Mulling things on my morning ramble with Storm, the family's mixed Lab.
A lone dove flew out of an old elm near the ball park. The influx of mourning doves has been the story of the past week.
All right, I'll admit that I like the phrase ``lone dove'' because it reminds me of Larry McMurty's Pulitzer-Prize winning, ``Lonesome Dove.''
I loved that book, there was true humanity written into it; an understanding of how human relationships actually function.
More lone doves this morning.
Another one was picking grit before the bridge over the neckdown between the two old clay pits. Another flew off near the feed mill on the edge of town. Yet, another one flew down an alley near home.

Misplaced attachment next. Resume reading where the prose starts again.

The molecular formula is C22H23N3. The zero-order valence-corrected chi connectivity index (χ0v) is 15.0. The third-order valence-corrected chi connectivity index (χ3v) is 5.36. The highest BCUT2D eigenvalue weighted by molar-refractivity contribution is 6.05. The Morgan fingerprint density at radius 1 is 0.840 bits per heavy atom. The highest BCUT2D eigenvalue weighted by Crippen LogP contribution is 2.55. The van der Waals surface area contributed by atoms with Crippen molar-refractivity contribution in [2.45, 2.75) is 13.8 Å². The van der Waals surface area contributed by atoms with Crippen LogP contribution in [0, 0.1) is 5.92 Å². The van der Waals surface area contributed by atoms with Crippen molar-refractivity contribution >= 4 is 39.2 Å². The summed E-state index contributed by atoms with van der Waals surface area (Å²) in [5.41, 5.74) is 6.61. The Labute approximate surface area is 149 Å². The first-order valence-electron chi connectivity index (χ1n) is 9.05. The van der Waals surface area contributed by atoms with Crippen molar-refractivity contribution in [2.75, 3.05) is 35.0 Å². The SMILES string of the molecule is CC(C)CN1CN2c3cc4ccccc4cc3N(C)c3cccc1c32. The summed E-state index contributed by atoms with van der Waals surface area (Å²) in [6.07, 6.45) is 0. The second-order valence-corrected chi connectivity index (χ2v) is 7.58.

Doves and Canada geese I should say.
The Canada geese raised a serious ruckus on the lake to the west.
Yesterday, a pair of geese--I assume the ones that will shortly be nesting on the island--swam by the island on the south pit. That's the photo above.
This morning the open water had skimmed over with ice, but they had a hole swam open near the island. That's the photo below.
I bet by next week they will be nesting. Maybe by this weekend.
The ice fishermen still have their ice shanty pulled up by the old boat launch. They might have one last shot at ice fishing. The ice cap on the south end of the south pit was walkable, barely, this morning.
We are on an edge.
Apparently, we are on an edge when it comes to the incoming winter storm, too.
Two gray squirrels scattered from under our neighbor's bird feeder as we neared home.
Theme for the morning, gray, and waiting on the winter's big snow.
Change comes, no matter what.